by: John Laurusonis, MD
The female reproductive tract is a complex and intricate system. It must stay balanced in order to remain healthy. When the vaginal, ovarian, uterine, and hormonal aspects work to “factory standards” the female tract is a self sustaining, self cleaning, and self regulating milieu that demand nothing more from the patient other than general external hygiene. Internal cleaning, douching, talcum powders, creams and ointments can be detrimental to the balance and actually cause some of the problems that patients are trying to avoid.
I’ve written extensively about the menstrual cycle and problems during cycles in other publications and an in-depth discussion is beyond the scope of this article. Suffice it to say that the hormones that are controlled by the brain, secreted by the ovaries, and that act on the uterus and vagina all work together to keep the environment of the vagina amicable to the needs of the moment where as ovulation and possible fertilization dictates a certain set of pH, lubrication, and mucus consistency and menstruation a different set of variables. An interruption or defection of many of these processes can lead to internal or external pelvic irritation, infection, or worse.
This is a yeast infection in the vagina. Yeast are balls of fungi type material. It occurs commonly after taking antibiotics. It is common in patients with diabetes. Wearing cotton underwear instead of nylon underwear will make it less likely to occur because the fabric breathes and lets water out when you sweat. Symptoms include a thick white cottage cheese type discharge, which is very itchy. The vaginal area is dry and inflamed. During pelvic exam a test can be performed on the discharge to determine if it is yeast. The infection is either treated with Diflucan tablets or Monistat or Clotrimazole vaginal cream. Over the counter preparations can be used but if the yeast infection persists, a doctor should be consulted. A persistent yeast infection can be a sign of other disease and needs further investigation. Yeast infections are not considered sexually transmitted diseases but can be transmitted via partners during intercourse.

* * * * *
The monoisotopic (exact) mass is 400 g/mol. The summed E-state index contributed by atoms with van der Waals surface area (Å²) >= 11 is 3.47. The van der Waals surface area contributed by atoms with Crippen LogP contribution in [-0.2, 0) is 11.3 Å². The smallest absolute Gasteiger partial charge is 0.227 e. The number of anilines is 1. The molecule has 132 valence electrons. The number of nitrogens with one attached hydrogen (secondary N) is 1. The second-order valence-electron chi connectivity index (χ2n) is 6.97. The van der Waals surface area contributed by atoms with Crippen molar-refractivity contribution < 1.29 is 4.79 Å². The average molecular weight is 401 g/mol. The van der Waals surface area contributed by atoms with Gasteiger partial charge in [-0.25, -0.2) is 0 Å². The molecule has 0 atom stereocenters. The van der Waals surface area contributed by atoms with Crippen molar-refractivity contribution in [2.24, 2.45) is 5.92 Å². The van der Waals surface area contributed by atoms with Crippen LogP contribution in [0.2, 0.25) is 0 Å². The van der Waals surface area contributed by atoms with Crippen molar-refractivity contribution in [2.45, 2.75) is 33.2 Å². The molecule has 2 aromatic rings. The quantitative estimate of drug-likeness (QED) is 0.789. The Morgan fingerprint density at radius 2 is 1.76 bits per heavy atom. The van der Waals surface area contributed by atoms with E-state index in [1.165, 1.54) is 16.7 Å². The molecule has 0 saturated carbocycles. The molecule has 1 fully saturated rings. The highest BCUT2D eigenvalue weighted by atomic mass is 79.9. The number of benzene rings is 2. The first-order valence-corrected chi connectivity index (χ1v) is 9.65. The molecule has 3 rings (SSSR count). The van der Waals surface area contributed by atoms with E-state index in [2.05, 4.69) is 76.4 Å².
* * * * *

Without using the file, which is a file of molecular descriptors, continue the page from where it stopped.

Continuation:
This discharge is caused by the trichomonas parasite. Symptoms include a yellow or clear bubbly vaginal discharge with a bad odor. Parasites are visible under the microscope when a specimen of the discharge is obtained. This is a sexually transmitted disease and both partners need to be treated at the same time before resuming intercourse. Trichomonas is found only in the discharge and does not usually cause infection in the uterus and tubes. Like a yeast infection above, trichomonas infection is not considered a true sexually transmitted infection however intercourse and transmission from partner to partner is the most common way this diseases is spread.
Bacterial vaginosis is caused by an overgrowth of Gardnerella and Mycoplasm or other bacteria in the vagina. Symptoms include a white vaginal discharge with a bad odor. This is usually not a sexually transmitted disease. The partner does not always need to be treated. If this occurs during pregnancy, it should be treated as it can cause irritability of the cervix and can cause problems during the pregnancy. Treatment with Flagyl tablets or Clindamycin vaginal cream is usually quite successful. BV can be seen when there is a shift in vaginal flora from the good Lactobacillus bacteria that help the vagina maintain a pH that is not favorable to other organisms which cause infections.
Medications, frequent baths, bad hygiene, and certain medical conditions can impact the general reproductive health of women. Most of these causes are not only treatable but preventable so see your Medical Doctor to discuss any issues you may have.